Event marketing

RainFocus Raises $ 60 Million to Help Businesses Develop Event Marketing Strategies

As companies continue to develop their event strategies, a platform is raising $ 60 million to ensure they are reaching the right audiences in times of pandemic and post-pandemic.

RainFocus has raised a Series C funding round led by KKR, which invests through the private equity firm’s second next-generation tech growth fund. Terms of the deal were not disclosed, but documents filed by RainFocus today with the United States Securities and Exchange Commission report that the round totaled $ 60 million. JMI Equity, which previously invested $ 40 million in RainFocus, also participated in the new round.

Founded in 2013, RainFocus software marketers combine data and content from virtual, in-person, and hybrid events with customer or prospect data. While events are often organized logistically, the startup helps capture and use relevant data which can then be channeled to other parts of the marketing and sales divisions.

“I kinda watch [is as being] for events what marketing automation really was in the early 2000s, ”said JR Sherman, CEO of RainFocus. Forbes. “It went in the direction of creating customer journeys [marketers] could map as they interact with customers, from initial awareness to retention. And the technology of the event went off [paths of] ad hoc solutions or very personalized agency solutions … It’s really a reset and say, “We now have marketing automation technology for events. “

RainFocus plans to use the funding to expand its team of developers while strengthening the integration of marketing technologies to integrate events into campaigns. It also plans to continue to develop its R&D strategy to simplify the means of creating a range of events and tracking their use.

“Traditionally, everyone thought event technology solved a problem,” Sherman said. “One registration, one payment, one exhibitor. What this really allows you to do is view the individual or the account as the center of the universe.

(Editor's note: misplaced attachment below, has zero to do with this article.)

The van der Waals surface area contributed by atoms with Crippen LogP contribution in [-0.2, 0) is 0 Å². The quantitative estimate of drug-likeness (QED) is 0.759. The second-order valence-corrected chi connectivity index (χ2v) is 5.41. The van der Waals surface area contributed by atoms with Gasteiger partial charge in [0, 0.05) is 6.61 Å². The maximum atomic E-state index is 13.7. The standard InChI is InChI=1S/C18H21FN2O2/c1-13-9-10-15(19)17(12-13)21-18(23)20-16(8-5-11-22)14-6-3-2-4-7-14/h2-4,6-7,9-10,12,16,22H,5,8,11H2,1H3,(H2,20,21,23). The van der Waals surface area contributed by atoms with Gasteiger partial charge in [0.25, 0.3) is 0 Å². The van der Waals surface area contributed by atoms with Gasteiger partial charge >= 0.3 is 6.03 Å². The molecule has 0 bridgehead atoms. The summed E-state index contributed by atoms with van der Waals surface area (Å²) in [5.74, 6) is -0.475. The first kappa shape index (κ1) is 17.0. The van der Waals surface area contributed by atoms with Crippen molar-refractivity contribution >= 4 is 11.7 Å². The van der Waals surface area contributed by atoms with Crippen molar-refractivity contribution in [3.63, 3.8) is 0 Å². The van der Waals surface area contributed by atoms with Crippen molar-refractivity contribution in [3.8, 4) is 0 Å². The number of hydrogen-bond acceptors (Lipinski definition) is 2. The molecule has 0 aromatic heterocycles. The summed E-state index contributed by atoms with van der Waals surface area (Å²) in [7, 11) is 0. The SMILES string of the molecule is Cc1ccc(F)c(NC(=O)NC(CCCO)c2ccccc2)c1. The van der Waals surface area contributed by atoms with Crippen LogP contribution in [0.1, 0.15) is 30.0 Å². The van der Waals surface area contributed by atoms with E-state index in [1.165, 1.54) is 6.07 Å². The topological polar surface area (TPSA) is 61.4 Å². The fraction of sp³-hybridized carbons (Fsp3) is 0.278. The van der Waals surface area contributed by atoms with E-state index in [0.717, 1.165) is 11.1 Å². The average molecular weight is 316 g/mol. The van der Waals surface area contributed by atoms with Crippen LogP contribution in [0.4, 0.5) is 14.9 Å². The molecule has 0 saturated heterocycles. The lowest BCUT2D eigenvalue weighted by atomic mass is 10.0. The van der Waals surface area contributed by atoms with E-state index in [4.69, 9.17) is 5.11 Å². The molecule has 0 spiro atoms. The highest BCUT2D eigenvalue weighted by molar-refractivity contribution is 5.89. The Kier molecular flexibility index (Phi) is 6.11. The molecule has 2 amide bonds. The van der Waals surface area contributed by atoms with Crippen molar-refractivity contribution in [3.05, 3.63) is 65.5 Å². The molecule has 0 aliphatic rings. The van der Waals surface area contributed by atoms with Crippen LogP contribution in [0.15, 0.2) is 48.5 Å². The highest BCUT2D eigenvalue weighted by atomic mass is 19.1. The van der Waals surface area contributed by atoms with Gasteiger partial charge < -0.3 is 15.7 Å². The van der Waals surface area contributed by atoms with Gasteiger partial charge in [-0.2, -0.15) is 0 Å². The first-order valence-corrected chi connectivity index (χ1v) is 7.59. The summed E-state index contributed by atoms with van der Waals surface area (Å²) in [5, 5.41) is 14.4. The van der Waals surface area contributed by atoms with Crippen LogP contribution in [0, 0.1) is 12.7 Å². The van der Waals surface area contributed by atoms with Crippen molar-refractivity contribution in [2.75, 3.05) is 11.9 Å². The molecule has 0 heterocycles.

With a slogan of “One platform to rule them all” – a nod to the The Lord of the Rings trilogy and its famous “one ring to rule them all” line —RainFocus has benefited from the booming virtual events business. Since the start of the pandemic, RainFocus has grown in popularity as marketers navigate between hosting virtual, in-person, or hybrid events. In the past year, the company saw 430% event growth while revenue doubled. (The company would not disclose the full amount of revenue.) More than 5.1 million people also used the platform and over 9 million sessions engaged by the public.

According to Sherman, the company was created to “solve what seemed like an impossible problem” of extracting data from a range of vendors, applications, agencies and other partners. He said events “always sit on an island from a technology standpoint – they are always executed by applications and solutions, and then data is thrown over the board” to marketing teams rather than to be integrated into the broader customer journey. This could mean focusing on a physical event and tracking whether people register and attend – or not attend – and how they participated through exhibitors or sessions. It could also mean helping a virtual experience with an online conference that includes one-on-one meetings and wider speeches.

Jimmy Miele, director of KKR’s Next Generation Technology Growth team, said the private equity firm started investing in RainFocus in 2019. I didn’t know I needed it and now I realized that I absolutely needed it.

While events were often placed on an event team before 2020, the pandemic has forced marketing managers and CIOs to become more involved in reviewing a platform.

Alicia Tillman, the former SAP marketing director who joined RainFocus ‘board of directors in May, said events are a “very big expense category” for marketing managers’ overall budgets. This requires an integrated strategy to combine participant data with business goals such as new sales and customer retention.

“What sets RainFocus apart is its emphasis on integrating events and all the invaluable data they bring into the overall marketing strategy,” she said. ” It’s gold. No more need to be on an island or to be able to demonstrate only a “one-off benefit” which is often a criticism of the expenses linked to the event. “